Saturday, May 18, 2013

What are Stamp MIll "Shoes"

Stamp mill shoes are the consumable attachment “shoes” on the lower end of the stamp shafts that crush the ore down to the consistency of sand. The stamp is made up of the stem, tappet, boss and the shoe which is attached to the end of the stamp stem. The drawing below shows the location of each of the components of the stamp. You can see the holes in the boss that allow removal of the shoe and the stem from the boss. The unusual thing is that all of the components associated with the stamp are press fit together, not screwed or threaded. The shoes are attached to the boss with hard wood shims. Shoes are frequently replaced since they do wear down by crushing the ore that is sometimes quartz which is very hard. The shoes start out about 6” to 9” of steel pad that will wear with use. The rule of thumb is if the shoe pad gets down to less than 2” thick then it needs to be replaced.  The shoe is removed by placing a drift pin in the lower hole of the boss and forcing the cone on the shoe out of the boss. Once the new shoe is placed in the mortar box, the stamp is dropped on to the shimmed cone of the shoe and presses itself to the stamp.
During a previous stamp mill restoration, we got to the stage when we needed to install shoes for a 10-stamp mill project, but there were no shoes with the artifacts for the mill. The shoes were classically made from steel castings, so I tried to find a foundry and there were no foundries in Arizona that would cast the shoes. I went to three other foundries out of state and was surprised with the cost of casting shoes. I contacted the Star Foundry and Machine Company in Salt Lake City, Utah; Kit’s Foundry & Machine Inc. in Shelley, Idaho and  AFFCO in Anaconda, Montana and their quotes for the shoes was more than the museum had figured into their budget. Part of the cost is that you have to pay for the manufacture of the casting that the shoes will be poured into. That ran from $125 to $350 for the casting. The cost of the metal ran around $3500 for 10 Stamps. This was for shoes that included some manganese “hardener” in the castings.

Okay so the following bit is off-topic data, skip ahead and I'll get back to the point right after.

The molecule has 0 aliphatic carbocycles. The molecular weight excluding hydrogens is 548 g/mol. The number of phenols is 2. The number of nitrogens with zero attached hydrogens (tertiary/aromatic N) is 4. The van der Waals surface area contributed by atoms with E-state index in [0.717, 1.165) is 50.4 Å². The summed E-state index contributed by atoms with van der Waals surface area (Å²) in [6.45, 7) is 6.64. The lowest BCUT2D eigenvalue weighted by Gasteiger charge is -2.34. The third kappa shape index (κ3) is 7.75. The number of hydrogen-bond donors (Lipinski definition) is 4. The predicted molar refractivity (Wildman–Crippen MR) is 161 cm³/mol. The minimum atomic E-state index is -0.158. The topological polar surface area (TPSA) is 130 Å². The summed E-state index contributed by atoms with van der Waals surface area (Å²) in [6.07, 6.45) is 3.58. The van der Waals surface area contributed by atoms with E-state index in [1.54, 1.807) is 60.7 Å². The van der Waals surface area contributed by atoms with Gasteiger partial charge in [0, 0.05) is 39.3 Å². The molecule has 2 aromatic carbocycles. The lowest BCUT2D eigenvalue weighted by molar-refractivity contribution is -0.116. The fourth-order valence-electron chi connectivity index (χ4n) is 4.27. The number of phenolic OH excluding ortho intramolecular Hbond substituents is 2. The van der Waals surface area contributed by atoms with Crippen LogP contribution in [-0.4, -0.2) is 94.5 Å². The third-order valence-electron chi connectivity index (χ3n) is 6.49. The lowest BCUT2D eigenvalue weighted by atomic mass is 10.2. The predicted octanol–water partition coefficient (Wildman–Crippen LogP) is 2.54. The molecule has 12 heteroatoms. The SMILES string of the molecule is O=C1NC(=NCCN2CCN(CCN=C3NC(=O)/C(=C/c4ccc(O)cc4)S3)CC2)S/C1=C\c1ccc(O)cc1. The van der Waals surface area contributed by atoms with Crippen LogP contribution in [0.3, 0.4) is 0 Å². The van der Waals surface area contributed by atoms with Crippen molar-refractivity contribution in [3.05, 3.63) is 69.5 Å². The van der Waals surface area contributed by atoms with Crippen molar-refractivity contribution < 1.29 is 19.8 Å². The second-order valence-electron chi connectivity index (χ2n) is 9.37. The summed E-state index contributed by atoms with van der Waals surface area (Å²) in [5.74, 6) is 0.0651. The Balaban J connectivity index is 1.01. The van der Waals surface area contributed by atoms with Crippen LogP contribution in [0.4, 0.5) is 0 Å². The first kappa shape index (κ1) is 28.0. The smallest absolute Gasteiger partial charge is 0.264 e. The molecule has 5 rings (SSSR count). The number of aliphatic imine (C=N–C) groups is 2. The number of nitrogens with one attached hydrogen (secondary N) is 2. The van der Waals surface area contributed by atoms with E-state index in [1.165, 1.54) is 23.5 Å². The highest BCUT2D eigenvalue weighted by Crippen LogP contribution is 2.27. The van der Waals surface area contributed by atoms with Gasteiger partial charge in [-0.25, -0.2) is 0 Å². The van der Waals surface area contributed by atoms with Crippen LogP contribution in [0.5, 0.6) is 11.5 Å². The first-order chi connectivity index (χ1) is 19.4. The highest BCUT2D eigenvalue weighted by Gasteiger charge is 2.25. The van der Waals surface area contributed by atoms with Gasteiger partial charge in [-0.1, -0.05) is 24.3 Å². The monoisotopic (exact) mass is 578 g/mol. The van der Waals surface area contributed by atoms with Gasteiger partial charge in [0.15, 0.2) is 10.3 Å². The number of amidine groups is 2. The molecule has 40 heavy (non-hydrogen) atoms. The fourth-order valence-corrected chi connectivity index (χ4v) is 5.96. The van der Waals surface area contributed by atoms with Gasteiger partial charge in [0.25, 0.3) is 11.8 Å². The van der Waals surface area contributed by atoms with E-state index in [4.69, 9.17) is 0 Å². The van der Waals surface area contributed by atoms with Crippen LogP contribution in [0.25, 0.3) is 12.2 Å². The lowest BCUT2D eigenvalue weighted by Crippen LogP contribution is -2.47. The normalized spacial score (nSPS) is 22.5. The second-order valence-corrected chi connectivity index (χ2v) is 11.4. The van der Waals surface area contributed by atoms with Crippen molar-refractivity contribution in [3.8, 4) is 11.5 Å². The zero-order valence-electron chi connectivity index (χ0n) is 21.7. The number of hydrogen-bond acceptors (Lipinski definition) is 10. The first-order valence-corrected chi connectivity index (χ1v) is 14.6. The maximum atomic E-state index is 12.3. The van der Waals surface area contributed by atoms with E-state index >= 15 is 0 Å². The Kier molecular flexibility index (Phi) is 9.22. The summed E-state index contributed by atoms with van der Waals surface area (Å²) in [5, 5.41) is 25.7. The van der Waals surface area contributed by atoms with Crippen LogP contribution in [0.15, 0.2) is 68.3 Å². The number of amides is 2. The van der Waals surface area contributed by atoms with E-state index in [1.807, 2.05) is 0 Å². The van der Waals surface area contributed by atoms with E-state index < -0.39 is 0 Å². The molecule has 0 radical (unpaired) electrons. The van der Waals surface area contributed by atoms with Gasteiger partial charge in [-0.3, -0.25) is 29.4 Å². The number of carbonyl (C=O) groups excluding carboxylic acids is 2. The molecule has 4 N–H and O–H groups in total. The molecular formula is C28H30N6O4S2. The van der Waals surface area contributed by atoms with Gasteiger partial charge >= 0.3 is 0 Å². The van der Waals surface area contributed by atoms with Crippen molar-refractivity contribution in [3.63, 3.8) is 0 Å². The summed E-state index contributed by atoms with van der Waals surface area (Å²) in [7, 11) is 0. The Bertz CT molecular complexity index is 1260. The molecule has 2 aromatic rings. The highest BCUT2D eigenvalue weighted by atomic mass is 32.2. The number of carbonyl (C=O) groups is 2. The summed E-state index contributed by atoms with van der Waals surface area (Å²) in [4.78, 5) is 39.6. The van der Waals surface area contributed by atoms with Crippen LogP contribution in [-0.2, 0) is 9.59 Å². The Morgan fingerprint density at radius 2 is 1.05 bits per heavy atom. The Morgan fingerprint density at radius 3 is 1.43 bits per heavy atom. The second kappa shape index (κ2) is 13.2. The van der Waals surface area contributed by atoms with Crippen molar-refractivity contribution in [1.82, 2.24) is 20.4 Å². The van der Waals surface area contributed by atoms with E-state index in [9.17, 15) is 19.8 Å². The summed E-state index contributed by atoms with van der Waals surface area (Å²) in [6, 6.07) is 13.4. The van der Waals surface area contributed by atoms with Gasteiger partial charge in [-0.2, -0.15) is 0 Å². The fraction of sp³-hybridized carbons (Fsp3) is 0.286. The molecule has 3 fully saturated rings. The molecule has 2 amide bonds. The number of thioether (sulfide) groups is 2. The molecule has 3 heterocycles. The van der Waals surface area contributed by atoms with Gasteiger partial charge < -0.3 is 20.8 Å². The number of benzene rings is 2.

The decision was made to make the shoes from 9 ½” bar stock. We found a supplier that had some used hydraulic piston shafting that had manganese hardener and we got the material for $600 for the 10’ of 9 ½” shafting. The more expensive part of the process was the machining of the cone on the shoe. That came to about $2,000. We saved over $1,000 plus we had some very hard shoes and did not have to pay for shipping.

I found a bill of sale for steel shoes (below) for a stamp mill back in 1912. Joshua Hendy was an important producer of stamp mills back in the late 1800’s. The cost back then seemed to be inexpensive at $21.00. I did a study on mining prices in 1915 as compared to 2012 and found that back then the stamps were actually more expensive in comparison to today’s prices. The quote I received on the cost of the shoes would have come to $3,850. The Consumer Price Index (CPI) for 1915 is equal to $1 = $23 in 2012 using the formula on the Website The 1915 cost with the CPI came to $4,830 in today’s money. That was $1,000 in today’s money more for the 1915 prices.

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